I was nervous but intrigued by The Paying Guests, so I gave it a shot. It's set just after World War I, in England, which is a time period I don't feel has been written to death (like World War II has, for example). It's the story of Frances Wray and her mother, two women left heartbroken by the loss of the men in their family to war and illness. Because Frances' brothers and father are gone, she and her mother are struggling financially--their rather oversize house is too expensive for them to afford, but they don't want to get rid of it.

With no other options, she opens her home to renters, which she refers to as "paying guests," from which we derive the title and also an idea of some of the pride and class distinction Frances has. The lodgers she brings in are a married couple, Lilian and Leonard Barber, and though it is difficult for her and her mother to adjust, the Wrays begin to accept the Barbers as a part of their daily lives. But then Frances, a closeted-by-her-time-period lesbian, falls in love with Lilian, and that's when it all starts to get interesting.

The first thing I want to address is, of course, what I mention at the beginning of this review, the danger of historical fiction. Fortunately, oh so fortunately, The Paying Guests does not sink into the trap. There are details that contextualize us, but they're written so naturally into the story that I never once felt slapped in the face with authenticity. It's the small, day-to-day things: having to heat bath water, an outhouse in the backyard, a mid-20s woman being considered a spinster. The storyworld of Waters' book is very textured and realistic, but never gets in the way of the plot.

Speaking of which, what an intricately-spun tale! I am afraid of spoiling what lies in wait for anyone who reads the book, but suffice it to say that Frances' amorous feelings for Lilian really complicate their living situation. The novel starts as a fairly straightforward (but dazzlingly-told) story of unrequited, forbidden love, but in turn morphs into a suspense novel and then a legal thriller. It also serves as a fantastic meditation on guilt: should I feel guilty about my own feelings? What about the actions my feelings have pushed me toward? It is magnificent no matter what kind of tale it's trying to tell.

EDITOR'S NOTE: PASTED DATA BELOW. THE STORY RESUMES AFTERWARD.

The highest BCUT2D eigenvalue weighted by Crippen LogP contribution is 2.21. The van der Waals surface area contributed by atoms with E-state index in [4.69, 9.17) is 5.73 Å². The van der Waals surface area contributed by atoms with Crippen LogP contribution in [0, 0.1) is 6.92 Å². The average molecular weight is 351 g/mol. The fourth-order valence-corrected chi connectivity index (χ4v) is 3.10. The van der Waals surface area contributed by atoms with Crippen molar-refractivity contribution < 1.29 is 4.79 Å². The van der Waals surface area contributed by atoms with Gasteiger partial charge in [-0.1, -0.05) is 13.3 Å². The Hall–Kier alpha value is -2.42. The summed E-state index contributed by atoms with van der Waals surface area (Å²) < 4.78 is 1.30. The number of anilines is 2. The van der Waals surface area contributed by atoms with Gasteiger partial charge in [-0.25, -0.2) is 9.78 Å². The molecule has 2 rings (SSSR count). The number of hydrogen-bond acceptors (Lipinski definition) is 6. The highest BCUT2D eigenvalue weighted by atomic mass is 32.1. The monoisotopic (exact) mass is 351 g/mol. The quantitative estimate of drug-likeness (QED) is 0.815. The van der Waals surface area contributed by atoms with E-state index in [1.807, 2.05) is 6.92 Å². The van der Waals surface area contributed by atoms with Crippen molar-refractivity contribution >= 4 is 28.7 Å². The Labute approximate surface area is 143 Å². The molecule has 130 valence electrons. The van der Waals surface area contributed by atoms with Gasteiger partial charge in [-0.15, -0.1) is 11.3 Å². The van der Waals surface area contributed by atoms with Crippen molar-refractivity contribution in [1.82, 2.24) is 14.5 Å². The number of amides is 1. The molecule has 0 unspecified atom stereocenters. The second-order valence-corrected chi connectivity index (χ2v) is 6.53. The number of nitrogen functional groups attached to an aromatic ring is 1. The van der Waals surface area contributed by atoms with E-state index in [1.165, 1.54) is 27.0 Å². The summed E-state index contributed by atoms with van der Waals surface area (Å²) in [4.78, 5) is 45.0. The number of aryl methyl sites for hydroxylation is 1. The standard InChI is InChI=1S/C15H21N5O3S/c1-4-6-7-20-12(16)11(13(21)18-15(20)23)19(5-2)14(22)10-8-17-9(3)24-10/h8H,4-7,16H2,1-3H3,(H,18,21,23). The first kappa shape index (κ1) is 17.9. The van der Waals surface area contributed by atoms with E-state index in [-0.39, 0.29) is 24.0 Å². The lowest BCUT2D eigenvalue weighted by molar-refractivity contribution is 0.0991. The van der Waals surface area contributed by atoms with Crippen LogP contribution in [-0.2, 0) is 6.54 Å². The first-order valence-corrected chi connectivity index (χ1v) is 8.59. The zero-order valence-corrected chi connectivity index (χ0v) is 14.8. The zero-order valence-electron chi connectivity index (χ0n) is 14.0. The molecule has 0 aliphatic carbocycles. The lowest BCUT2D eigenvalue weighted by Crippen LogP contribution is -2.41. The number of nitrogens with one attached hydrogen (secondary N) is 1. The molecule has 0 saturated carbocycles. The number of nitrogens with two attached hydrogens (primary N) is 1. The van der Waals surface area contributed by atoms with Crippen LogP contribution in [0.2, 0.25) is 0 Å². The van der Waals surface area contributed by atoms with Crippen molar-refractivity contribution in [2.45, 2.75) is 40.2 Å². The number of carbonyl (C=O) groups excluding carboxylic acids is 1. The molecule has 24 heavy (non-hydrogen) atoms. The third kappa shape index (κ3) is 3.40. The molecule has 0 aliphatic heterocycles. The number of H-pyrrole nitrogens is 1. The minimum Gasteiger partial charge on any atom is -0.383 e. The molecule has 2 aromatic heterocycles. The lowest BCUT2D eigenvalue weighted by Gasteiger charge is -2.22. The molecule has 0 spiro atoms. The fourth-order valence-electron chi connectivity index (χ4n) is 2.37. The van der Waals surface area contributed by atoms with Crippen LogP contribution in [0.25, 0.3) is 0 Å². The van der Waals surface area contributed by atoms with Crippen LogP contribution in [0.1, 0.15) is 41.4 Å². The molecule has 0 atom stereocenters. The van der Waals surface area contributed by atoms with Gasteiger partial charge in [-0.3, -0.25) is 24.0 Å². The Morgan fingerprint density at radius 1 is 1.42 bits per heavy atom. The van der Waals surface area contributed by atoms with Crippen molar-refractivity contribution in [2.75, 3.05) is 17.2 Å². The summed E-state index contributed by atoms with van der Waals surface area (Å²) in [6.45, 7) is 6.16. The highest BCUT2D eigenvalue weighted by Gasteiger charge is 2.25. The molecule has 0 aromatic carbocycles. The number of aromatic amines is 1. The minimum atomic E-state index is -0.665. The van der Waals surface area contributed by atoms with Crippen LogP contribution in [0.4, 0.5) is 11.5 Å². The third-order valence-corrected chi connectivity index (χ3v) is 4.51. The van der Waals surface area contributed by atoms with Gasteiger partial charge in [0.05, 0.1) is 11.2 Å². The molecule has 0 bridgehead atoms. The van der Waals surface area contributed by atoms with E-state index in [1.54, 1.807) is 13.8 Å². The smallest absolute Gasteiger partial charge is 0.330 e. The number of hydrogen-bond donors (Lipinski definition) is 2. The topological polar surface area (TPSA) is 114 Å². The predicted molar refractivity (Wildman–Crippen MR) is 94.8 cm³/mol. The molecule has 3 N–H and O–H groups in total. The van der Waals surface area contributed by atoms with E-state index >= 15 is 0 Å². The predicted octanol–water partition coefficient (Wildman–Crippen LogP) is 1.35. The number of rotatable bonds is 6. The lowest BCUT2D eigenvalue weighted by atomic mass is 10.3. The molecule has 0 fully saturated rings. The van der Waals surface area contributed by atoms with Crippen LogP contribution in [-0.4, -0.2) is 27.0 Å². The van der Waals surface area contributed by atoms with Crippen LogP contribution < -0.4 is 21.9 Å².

What really anchors the story is the characters, especially with regard to Lilian and Frances. They are beacons of what it really means to be well-written: they're complicated characters who grapple with their emotions and the constraints placed on them by society. Their interactions are incredibly emotionally evocative: at times I could feel the burning desire, the horror, the panic as though it were my own. It is truly marvelous.

The Paying Guests is a long book--nearly 600 pages--and my only criticism is that it would have been slightly pruned. There are sequences that drag, sequences that the book probably could have done without, but it's still a gorgeous work. If you love subtle historical fiction, Sarah Waters' newest is certainly a go.

My rating: 5/5
The Paying Guests on Goodreads
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Sunday, August 31, 2014

100 Sideways Miles (Andrew Smith)

Thanks to Edelweiss for the e-ARC of this novel in exchange for my unbiased review!

And thank goodness for Andrew Smith. Seriously. All of us ought to raise him to the heights as a new leader of YA fiction because his books have perpetually stunned me. I'm so lucky to get to read his books, and we're all so lucky to have him around.

100 Sideways Miles is about Finn Easton, who is in high school and on the baseball team and generally cool and normal. Except he has epilepsy. Because a horse fell on him. The same horse that killed his mom and broke his back. His best friend is Cade Hernandez, maybe the only guy who fully understands and accepts Finn, even with his seizures. Cade is known for his charm and constant talk about his own sexual arousal.

When Finn was young, his dad wrote a science fiction novel about human-devouring angels coming to our world, a novel that upset a lot of people, including Finn. Why? Because one of the important characters is named Finn, and he has the same-colored eyes, and the same scar on his back. It makes Finn feel like he's not a real person.

Julia Bishop moves to his school, located in one of the more remote areas of California, and he falls in love with her. She's beautiful and perfect and understanding--one of their first interactions is her taking care of Finn after a seizure strikes, which always leaves Finn embarrassed, angry, and rude. And despite that, she likes Finn, too. So they have a relationship and it's cute and nice but of course something comes up (and I won't tell you what it is, so read the darn book).

Out of the three Smith books I've read (and all in the same year!), this one feels the most like a YA novel. I don't mean that in a bad way, because of course Smith takes the idea of a standard YA novel and injects it with actual, real feelings. Specifically, I was reminded of a John Green book, except it was a good book and not something that felt formulaic and boring and manufactured. Imagine that! A YA novel that deals with love and embarrassment in a straightforward way: no characters spewing pretentious statements at every possible moment, no quirky details that make you want to stab your own eyeballs, and no bossy writer behind the pages cackling and saying "Cry, you ugly fools! Cry!"